The purpose of this study was to evaluate the impact of breast size on acute and late side effects in breast cancer (BC) patients treated with hypofractionated radiotherapy (Hypo-RT). In this study we analyzed patients over 50 years with a diagnosis of early BC, candidate for Hypo-RT after conservative surgery. Acute and late skin toxicities were evaluated in accordance with the RTOG scale. Multivariable logistic analysis was performed using dosimetric/anatomical factors resulted associated with toxicity outcome in univariable analysis. Among patients treated between 2009 and 2015, 425 had at least 5 years of follow-up. At RT end, acute skin toxicity ≥ G2 and edema ≥ G2 occurred in 88 (20.7%) and 4 (0.9%) patients, respectively. The multivariable analysis showed association of skin toxicity with boost administration (p < 0.01), treated skin area (TSA) receiving more than 20 Gy (p = 0.027) and breast volume receiving 105% of the prescription dose (V105%) (p = 0.016), but not breast size. At 5 years after RT, fibrosis ≥ G1 occurred in 89 (20.9%) patients and edema ≥ G1 in 36 (8.5%) patients. Fibrosis resulted associated with breast volume ≥ 1000 cm3 (p = 0.04) and hypertension (p = 0.04). As for edema, multivariable logistic analysis showed a correlation with hypertension and logarithm of age, but not with boost administration. Breast volume had an unclear impact (p = 0.055). A recurrent association was found between acute and late toxicities and breast V105%, which is correlated with breast size. This may suggest that a more homogenous RT technique may be preferred for patients with larger breast size.

Hypofractionated whole-breast radiotherapy in large breast size patients : is it really a resolved issue? / R.R. Colciago, A. Cavallo, M.C. Magri, A. Vitullo, E. La Rocca, C. Giandini, F. Bonfantini, S. Di Cosimo, P. Baili, M. Sant, E. Pignoli, R. Valdagni, L. Lozza, M.C. De Santis. - In: MEDICAL ONCOLOGY. - ISSN 1357-0560. - 38:9(2021 Aug), pp. 107.1-107.9. [10.1007/s12032-021-01550-6]

Hypofractionated whole-breast radiotherapy in large breast size patients : is it really a resolved issue?

A. Vitullo;C. Giandini;F. Bonfantini;P. Baili;E. Pignoli;R. Valdagni;
2021

Abstract

The purpose of this study was to evaluate the impact of breast size on acute and late side effects in breast cancer (BC) patients treated with hypofractionated radiotherapy (Hypo-RT). In this study we analyzed patients over 50 years with a diagnosis of early BC, candidate for Hypo-RT after conservative surgery. Acute and late skin toxicities were evaluated in accordance with the RTOG scale. Multivariable logistic analysis was performed using dosimetric/anatomical factors resulted associated with toxicity outcome in univariable analysis. Among patients treated between 2009 and 2015, 425 had at least 5 years of follow-up. At RT end, acute skin toxicity ≥ G2 and edema ≥ G2 occurred in 88 (20.7%) and 4 (0.9%) patients, respectively. The multivariable analysis showed association of skin toxicity with boost administration (p < 0.01), treated skin area (TSA) receiving more than 20 Gy (p = 0.027) and breast volume receiving 105% of the prescription dose (V105%) (p = 0.016), but not breast size. At 5 years after RT, fibrosis ≥ G1 occurred in 89 (20.9%) patients and edema ≥ G1 in 36 (8.5%) patients. Fibrosis resulted associated with breast volume ≥ 1000 cm3 (p = 0.04) and hypertension (p = 0.04). As for edema, multivariable logistic analysis showed a correlation with hypertension and logarithm of age, but not with boost administration. Breast volume had an unclear impact (p = 0.055). A recurrent association was found between acute and late toxicities and breast V105%, which is correlated with breast size. This may suggest that a more homogenous RT technique may be preferred for patients with larger breast size.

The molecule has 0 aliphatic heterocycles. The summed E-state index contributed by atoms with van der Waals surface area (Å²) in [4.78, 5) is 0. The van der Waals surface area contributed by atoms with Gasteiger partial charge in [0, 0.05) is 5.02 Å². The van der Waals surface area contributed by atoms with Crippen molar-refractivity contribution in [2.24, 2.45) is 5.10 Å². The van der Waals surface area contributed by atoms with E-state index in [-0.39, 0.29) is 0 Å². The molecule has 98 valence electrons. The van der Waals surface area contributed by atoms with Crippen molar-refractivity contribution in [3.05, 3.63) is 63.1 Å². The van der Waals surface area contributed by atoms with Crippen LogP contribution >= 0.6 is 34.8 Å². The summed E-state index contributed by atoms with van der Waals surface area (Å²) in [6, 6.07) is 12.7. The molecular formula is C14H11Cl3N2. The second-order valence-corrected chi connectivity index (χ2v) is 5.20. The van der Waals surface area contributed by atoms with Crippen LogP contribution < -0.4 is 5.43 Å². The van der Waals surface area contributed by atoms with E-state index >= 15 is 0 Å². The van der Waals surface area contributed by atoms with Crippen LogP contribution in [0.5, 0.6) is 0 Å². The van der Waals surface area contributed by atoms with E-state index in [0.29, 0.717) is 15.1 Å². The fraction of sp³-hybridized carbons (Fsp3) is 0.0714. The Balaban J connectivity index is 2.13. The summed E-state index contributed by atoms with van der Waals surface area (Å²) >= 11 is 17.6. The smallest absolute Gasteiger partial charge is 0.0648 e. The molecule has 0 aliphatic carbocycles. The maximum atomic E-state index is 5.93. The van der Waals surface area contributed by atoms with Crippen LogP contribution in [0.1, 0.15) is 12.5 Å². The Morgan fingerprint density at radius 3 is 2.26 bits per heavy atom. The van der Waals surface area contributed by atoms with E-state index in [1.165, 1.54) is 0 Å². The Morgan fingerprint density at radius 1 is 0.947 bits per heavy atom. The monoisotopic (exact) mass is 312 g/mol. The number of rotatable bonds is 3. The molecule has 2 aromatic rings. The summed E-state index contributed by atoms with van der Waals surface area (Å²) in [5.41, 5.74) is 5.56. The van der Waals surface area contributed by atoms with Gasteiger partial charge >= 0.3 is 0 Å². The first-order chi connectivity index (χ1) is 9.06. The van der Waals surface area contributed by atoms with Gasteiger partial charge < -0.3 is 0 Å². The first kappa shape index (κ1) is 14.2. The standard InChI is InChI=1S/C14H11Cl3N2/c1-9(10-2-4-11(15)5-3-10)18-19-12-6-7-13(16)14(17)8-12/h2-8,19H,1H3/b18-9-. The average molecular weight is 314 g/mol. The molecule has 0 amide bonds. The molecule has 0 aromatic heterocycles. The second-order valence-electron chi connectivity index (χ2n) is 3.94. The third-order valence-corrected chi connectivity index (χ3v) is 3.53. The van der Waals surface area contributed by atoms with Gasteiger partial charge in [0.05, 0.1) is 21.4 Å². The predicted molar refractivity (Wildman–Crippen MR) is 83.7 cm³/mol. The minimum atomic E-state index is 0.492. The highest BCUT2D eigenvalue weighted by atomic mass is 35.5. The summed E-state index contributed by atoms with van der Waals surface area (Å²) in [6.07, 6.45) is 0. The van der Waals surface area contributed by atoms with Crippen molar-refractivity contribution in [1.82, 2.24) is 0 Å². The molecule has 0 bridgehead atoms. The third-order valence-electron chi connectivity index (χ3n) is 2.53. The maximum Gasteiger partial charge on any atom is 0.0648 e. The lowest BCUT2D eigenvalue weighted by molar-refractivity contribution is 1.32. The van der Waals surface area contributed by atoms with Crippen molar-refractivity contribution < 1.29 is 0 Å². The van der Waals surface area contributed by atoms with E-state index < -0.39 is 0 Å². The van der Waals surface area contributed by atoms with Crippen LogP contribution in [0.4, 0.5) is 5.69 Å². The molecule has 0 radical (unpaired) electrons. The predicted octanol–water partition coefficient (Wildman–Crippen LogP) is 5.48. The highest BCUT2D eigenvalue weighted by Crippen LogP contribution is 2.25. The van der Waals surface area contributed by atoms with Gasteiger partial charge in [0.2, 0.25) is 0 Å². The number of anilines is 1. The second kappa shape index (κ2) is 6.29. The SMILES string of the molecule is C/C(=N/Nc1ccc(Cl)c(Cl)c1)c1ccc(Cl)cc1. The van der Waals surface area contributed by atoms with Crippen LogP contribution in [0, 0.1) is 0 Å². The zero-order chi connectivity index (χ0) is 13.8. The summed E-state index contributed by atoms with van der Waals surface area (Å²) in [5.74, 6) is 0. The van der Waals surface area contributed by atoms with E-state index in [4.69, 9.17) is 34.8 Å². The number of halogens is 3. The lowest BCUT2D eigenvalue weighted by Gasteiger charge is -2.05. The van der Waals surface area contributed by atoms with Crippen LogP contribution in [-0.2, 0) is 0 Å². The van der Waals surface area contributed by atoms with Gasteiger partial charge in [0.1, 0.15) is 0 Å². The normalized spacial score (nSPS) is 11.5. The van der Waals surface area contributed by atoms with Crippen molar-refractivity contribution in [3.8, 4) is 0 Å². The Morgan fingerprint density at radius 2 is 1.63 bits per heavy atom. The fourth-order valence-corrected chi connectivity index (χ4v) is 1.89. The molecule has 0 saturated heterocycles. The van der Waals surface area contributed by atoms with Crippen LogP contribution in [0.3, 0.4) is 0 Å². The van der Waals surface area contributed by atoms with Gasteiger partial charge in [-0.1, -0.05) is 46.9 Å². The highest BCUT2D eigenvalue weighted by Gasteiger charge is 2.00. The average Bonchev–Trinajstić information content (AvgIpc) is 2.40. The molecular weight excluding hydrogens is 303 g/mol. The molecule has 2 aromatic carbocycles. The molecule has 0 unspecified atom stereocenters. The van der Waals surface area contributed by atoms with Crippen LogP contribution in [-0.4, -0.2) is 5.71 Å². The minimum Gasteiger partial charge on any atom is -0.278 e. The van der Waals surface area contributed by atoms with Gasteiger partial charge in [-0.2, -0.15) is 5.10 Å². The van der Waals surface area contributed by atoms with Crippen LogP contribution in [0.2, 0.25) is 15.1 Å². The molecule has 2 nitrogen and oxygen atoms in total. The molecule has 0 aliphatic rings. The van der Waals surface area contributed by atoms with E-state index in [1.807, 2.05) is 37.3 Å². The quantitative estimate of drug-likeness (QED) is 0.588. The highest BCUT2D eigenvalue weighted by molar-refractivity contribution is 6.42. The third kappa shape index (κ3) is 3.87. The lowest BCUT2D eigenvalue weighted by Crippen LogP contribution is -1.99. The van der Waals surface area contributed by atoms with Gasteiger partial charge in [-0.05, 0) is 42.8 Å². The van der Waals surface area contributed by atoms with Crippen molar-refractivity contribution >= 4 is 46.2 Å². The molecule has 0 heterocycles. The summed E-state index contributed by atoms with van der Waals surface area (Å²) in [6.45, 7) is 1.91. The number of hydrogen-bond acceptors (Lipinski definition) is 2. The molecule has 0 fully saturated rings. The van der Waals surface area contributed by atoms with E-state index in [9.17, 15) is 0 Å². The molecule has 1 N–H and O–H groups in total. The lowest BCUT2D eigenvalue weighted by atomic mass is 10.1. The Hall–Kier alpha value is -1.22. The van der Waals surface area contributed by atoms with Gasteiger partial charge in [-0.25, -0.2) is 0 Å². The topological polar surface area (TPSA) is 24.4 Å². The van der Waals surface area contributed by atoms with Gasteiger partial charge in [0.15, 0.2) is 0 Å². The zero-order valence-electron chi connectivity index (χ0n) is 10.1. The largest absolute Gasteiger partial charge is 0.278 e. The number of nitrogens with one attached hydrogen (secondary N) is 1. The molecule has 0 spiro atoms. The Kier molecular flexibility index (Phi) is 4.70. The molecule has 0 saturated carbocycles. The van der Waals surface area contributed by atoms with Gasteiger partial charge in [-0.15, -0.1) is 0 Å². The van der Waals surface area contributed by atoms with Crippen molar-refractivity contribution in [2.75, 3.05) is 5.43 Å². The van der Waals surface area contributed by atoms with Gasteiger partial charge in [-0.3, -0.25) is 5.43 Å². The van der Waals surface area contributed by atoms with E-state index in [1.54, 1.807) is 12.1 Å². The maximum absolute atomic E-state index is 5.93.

3D Conformal Radiotherapy; Breast cancer; Hypofractionated radiotherapy; Large breast size; Late toxicity
Settore MED/36 - Diagnostica per Immagini e Radioterapia
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Utilizza questo identificativo per citare o creare un link a questo documento: https://hdl.handle.net/2434/877708
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